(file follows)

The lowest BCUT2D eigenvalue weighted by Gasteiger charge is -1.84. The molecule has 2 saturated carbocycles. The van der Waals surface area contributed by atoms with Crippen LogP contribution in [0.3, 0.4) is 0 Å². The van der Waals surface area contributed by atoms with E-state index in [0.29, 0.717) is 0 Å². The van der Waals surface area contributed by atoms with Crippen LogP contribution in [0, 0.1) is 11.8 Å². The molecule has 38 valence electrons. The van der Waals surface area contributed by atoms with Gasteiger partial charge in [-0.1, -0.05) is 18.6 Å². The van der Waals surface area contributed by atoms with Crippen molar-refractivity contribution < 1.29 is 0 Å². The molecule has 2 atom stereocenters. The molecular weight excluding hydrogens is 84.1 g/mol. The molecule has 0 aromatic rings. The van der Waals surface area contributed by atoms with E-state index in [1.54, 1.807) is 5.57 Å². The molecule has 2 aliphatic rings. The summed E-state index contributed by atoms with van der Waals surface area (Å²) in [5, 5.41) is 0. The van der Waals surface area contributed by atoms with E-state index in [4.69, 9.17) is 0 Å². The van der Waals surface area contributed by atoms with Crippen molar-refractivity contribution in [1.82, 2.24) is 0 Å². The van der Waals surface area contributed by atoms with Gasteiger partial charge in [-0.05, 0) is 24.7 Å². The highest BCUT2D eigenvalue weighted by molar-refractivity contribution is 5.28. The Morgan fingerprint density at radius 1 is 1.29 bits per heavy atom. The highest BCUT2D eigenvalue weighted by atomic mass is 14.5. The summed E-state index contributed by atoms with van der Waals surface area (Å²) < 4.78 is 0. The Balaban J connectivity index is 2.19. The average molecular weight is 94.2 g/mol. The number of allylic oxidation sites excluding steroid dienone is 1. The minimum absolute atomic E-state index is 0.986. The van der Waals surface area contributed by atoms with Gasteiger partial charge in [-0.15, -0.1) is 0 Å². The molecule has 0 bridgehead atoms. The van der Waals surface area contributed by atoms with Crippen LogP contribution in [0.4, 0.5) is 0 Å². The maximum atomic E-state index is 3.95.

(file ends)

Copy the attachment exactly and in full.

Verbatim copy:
The lowest BCUT2D eigenvalue weighted by Gasteiger charge is -1.84. The molecule has 2 saturated carbocycles. The van der Waals surface area contributed by atoms with Crippen LogP contribution in [0.3, 0.4) is 0 Å². The van der Waals surface area contributed by atoms with E-state index in [0.29, 0.717) is 0 Å². The van der Waals surface area contributed by atoms with Crippen LogP contribution in [0, 0.1) is 11.8 Å². The molecule has 38 valence electrons. The van der Waals surface area contributed by atoms with Gasteiger partial charge in [-0.1, -0.05) is 18.6 Å². The van der Waals surface area contributed by atoms with Crippen molar-refractivity contribution < 1.29 is 0 Å². The molecule has 2 atom stereocenters. The molecular weight excluding hydrogens is 84.1 g/mol. The molecule has 0 aromatic rings. The van der Waals surface area contributed by atoms with E-state index in [1.54, 1.807) is 5.57 Å². The molecule has 2 aliphatic rings. The summed E-state index contributed by atoms with van der Waals surface area (Å²) in [5, 5.41) is 0. The van der Waals surface area contributed by atoms with E-state index in [4.69, 9.17) is 0 Å². The van der Waals surface area contributed by atoms with Crippen molar-refractivity contribution in [1.82, 2.24) is 0 Å². The van der Waals surface area contributed by atoms with Gasteiger partial charge in [-0.05, 0) is 24.7 Å². The highest BCUT2D eigenvalue weighted by molar-refractivity contribution is 5.28. The Morgan fingerprint density at radius 1 is 1.29 bits per heavy atom. The highest BCUT2D eigenvalue weighted by atomic mass is 14.5. The summed E-state index contributed by atoms with van der Waals surface area (Å²) < 4.78 is 0. The Balaban J connectivity index is 2.19. The average molecular weight is 94.2 g/mol. The number of allylic oxidation sites excluding steroid dienone is 1. The minimum absolute atomic E-state index is 0.986. The van der Waals surface area contributed by atoms with Gasteiger partial charge in [-0.15, -0.1) is 0 Å². The molecule has 0 bridgehead atoms. The van der Waals surface area contributed by atoms with Crippen LogP contribution in [0.4, 0.5) is 0 Å². The maximum atomic E-state index is 3.95.